This lends weight to what many suspect: violence is common in parts of the developing world. And the world’s one billion people with disabilities are particularly vulnerable.
This is certainly evident in studies conducted in rich countries. A review of these studies shows that disabled adults are 50 per cent more likely to experience violence than their able-bodied peers, and disabled children three times as likely. [3,4] The same studies found that people with mental illness were at nearly four times higher risk.
We have little hard data on the subject from low- and middle- income countries, but what we do have suggests that disabled people are especially vulnerable to violence there too. In one large study, Ugandan schoolchildren reported high levels of violence.  And disabled girls were particularly likely to be victims — an astonishing one in four reported experience of sexual violence. Most of the violence happened in schools. Another study across five African countries also highlighted the high levels of violence experienced by disabled children.  Here, relatives were among the key perpetrators.
There are various reasons why disabled people are vulnerable to violence. They can be seen as emotionally or physically defenceless. They often face stigma and discrimination. And they may have difficulties communicating. Researchers from my group have heard horrific stories of deaf girls being raped and being unable to cry out for help as they cannot speak.
Violence against disabled people has multiple causes and needs multiple responses. A review of interventions shows that evidence of their effectiveness is weak and so provides little guidance.  So we need more data — but what can be done now?
We can adapt programmes that we know prevent violence in the general population to disabled people. One candidate is positive parenting programmes, which teach about alternative non-violent parenting practices with the aim of reducing the use of harsh punishment, and have been shown to be effective. We can also improve disabled people’s access to child protection and other relevant services. Childline South Africa is trying to do this by working with staff in the criminal justice system to make it more accessible for deaf children. It also offers counselling for children who are deaf or mute and cannot call its helpline.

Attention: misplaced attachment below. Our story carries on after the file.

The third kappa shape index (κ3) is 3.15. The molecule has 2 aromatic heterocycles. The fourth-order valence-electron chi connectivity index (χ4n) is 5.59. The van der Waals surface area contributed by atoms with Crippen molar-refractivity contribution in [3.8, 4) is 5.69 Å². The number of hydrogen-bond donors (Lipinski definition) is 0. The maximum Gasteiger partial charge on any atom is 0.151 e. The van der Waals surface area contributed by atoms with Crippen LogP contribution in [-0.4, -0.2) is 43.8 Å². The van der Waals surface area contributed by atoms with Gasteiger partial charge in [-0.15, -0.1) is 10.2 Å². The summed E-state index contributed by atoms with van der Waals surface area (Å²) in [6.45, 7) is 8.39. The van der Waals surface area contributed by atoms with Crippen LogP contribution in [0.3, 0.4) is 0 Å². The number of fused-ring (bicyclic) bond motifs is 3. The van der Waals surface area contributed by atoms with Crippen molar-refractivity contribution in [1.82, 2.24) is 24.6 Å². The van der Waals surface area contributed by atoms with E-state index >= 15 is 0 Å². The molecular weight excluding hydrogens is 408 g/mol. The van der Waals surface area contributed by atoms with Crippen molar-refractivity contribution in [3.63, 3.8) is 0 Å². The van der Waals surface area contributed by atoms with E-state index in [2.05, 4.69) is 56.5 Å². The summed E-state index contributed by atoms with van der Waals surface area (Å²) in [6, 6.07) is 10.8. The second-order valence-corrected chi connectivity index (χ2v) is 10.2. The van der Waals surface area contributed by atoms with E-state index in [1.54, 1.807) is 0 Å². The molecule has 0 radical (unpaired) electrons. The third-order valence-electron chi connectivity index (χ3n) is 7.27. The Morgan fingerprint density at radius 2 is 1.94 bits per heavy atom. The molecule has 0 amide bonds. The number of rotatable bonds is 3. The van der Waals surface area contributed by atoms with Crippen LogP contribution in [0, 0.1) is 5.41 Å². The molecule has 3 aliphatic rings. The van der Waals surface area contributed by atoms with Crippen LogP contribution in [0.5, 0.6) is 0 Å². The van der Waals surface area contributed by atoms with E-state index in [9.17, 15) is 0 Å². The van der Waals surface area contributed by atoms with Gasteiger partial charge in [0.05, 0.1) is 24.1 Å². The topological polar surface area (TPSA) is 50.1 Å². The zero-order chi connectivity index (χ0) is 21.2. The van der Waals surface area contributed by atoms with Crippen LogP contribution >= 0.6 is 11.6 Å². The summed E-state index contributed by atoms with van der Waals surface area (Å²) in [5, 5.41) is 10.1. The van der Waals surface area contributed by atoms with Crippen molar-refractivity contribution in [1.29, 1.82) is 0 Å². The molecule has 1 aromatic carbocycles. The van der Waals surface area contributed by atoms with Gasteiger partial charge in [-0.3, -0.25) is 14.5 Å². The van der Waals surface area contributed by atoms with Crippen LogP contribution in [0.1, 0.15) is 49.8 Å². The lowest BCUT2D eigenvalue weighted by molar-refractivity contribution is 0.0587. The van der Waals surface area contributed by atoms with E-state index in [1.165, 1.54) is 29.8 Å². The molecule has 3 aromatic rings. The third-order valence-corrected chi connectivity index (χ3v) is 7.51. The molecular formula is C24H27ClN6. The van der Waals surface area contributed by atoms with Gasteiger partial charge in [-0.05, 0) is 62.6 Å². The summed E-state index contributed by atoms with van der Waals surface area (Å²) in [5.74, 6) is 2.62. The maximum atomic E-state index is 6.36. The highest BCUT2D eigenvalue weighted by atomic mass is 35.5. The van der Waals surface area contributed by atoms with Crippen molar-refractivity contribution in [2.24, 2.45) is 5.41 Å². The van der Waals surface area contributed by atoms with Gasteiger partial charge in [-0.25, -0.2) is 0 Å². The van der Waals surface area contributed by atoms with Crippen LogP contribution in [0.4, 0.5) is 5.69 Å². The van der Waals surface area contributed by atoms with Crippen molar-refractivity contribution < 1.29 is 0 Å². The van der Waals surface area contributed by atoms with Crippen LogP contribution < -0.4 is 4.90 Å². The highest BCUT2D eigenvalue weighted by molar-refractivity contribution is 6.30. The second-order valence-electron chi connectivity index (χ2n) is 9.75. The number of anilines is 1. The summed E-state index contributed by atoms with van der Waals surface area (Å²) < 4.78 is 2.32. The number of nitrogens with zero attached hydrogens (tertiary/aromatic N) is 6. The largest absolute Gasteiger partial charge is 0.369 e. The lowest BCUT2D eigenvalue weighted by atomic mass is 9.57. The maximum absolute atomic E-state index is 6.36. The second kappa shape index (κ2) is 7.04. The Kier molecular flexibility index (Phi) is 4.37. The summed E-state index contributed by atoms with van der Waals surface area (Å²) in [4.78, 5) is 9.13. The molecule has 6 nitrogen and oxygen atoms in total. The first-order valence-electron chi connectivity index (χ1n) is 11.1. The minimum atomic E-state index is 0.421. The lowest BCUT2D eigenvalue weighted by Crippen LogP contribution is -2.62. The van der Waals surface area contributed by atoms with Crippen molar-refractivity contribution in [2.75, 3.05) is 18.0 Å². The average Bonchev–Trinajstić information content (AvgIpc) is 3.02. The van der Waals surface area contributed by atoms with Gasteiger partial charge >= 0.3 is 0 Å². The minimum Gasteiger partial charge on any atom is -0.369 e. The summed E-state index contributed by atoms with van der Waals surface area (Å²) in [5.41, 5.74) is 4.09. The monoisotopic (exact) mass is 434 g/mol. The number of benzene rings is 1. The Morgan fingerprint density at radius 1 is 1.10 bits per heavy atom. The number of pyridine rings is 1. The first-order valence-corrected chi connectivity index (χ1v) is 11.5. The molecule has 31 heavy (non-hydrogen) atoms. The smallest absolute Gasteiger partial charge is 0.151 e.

Hannah Kuper is codirector of the International Centre for Evidence in Disability at the London School of Hygiene & Tropical Medicine, United Kingdom. The centre is on Twitter as @ICED_LSHTM, and Kuper can be contacted on [email protected]
References Ligia Kiss and others Health of men, women, and children in post-trafficking services in Cambodia, Thailand, and Vietnam: an observational cross-sectional study (The Lancet Global Health, March 2015)
 Are schools safe and equal places for girls and boys in Asia? (Plan International and International Center for Research on Women, February 2015)
 Lisa Jones and others Prevalence and risk of violence against children with disabilities: a systematic review and meta-analysis of observational studies (The Lancet, September 2012)
 Karen Hughes and others Prevalence and risk of violence against adults with disabilities: a systematic review and meta-analysis of observational studies (The Lancet, April 2012)
 Karen Devries and others Violence against primary school children with disabilities in Uganda: a cross-sectional study (BMC Public Health, September 2014)
 Breaking the silence: violence against children with disabilities in Africa (The African Child Policy Forum, 2010)
 Christopher Mikton A systematic review of the effectiveness of interventions to prevent and respond to violence against persons with disabilities (Journal of Interpersonal Violence, May 2014)